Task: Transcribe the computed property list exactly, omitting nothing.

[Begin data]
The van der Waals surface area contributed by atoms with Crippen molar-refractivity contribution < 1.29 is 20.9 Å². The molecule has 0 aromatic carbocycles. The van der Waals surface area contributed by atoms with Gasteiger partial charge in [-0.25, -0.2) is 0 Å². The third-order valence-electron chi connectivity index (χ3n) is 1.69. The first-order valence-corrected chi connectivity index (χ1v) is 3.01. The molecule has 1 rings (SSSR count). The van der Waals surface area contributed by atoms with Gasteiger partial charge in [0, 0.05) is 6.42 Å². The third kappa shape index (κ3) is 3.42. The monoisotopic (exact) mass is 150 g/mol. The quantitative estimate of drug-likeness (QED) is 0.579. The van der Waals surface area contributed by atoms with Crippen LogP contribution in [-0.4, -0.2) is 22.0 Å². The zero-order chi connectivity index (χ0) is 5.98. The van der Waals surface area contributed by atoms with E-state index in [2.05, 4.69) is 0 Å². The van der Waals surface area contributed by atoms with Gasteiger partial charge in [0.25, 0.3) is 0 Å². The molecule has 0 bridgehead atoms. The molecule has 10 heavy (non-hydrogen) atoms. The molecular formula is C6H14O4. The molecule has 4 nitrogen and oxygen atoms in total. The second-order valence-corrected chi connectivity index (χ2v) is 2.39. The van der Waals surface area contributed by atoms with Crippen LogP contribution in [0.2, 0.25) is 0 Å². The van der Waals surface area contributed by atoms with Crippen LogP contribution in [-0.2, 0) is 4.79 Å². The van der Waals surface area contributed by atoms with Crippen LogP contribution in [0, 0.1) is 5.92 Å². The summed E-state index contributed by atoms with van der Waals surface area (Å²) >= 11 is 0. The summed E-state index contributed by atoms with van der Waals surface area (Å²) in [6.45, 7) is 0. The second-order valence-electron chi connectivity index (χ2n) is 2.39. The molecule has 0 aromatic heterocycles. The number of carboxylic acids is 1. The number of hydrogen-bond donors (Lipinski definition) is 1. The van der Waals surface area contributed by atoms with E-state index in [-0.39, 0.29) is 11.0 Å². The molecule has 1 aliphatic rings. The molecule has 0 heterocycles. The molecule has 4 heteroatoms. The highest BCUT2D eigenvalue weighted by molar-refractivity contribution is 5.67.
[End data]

The van der Waals surface area contributed by atoms with Crippen molar-refractivity contribution < 1.29 is 20.9 Å². The molecule has 0 aromatic carbocycles. The van der Waals surface area contributed by atoms with Gasteiger partial charge in [-0.25, -0.2) is 0 Å². The third-order valence-electron chi connectivity index (χ3n) is 1.69. The first-order valence-corrected chi connectivity index (χ1v) is 3.01. The molecule has 1 rings (SSSR count). The van der Waals surface area contributed by atoms with Gasteiger partial charge in [0, 0.05) is 6.42 Å². The third kappa shape index (κ3) is 3.42. The monoisotopic (exact) mass is 150 g/mol. The quantitative estimate of drug-likeness (QED) is 0.579. The van der Waals surface area contributed by atoms with Crippen LogP contribution in [-0.4, -0.2) is 22.0 Å². The zero-order chi connectivity index (χ0) is 5.98. The van der Waals surface area contributed by atoms with E-state index in [2.05, 4.69) is 0 Å². The van der Waals surface area contributed by atoms with Gasteiger partial charge in [0.25, 0.3) is 0 Å². The molecule has 0 bridgehead atoms. The molecule has 10 heavy (non-hydrogen) atoms. The molecular formula is C6H14O4. The molecule has 4 nitrogen and oxygen atoms in total. The second-order valence-corrected chi connectivity index (χ2v) is 2.39. The van der Waals surface area contributed by atoms with Crippen LogP contribution in [0.2, 0.25) is 0 Å². The van der Waals surface area contributed by atoms with Crippen LogP contribution in [-0.2, 0) is 4.79 Å². The van der Waals surface area contributed by atoms with Crippen LogP contribution in [0, 0.1) is 5.92 Å². The summed E-state index contributed by atoms with van der Waals surface area (Å²) >= 11 is 0. The summed E-state index contributed by atoms with van der Waals surface area (Å²) in [6.45, 7) is 0. The second-order valence-electron chi connectivity index (χ2n) is 2.39. The molecule has 0 aromatic heterocycles. The number of carboxylic acids is 1. The number of hydrogen-bond donors (Lipinski definition) is 1. The van der Waals surface area contributed by atoms with E-state index in [-0.39, 0.29) is 11.0 Å². The molecule has 1 aliphatic rings. The molecule has 0 heterocycles. The molecule has 4 heteroatoms. The highest BCUT2D eigenvalue weighted by molar-refractivity contribution is 5.67.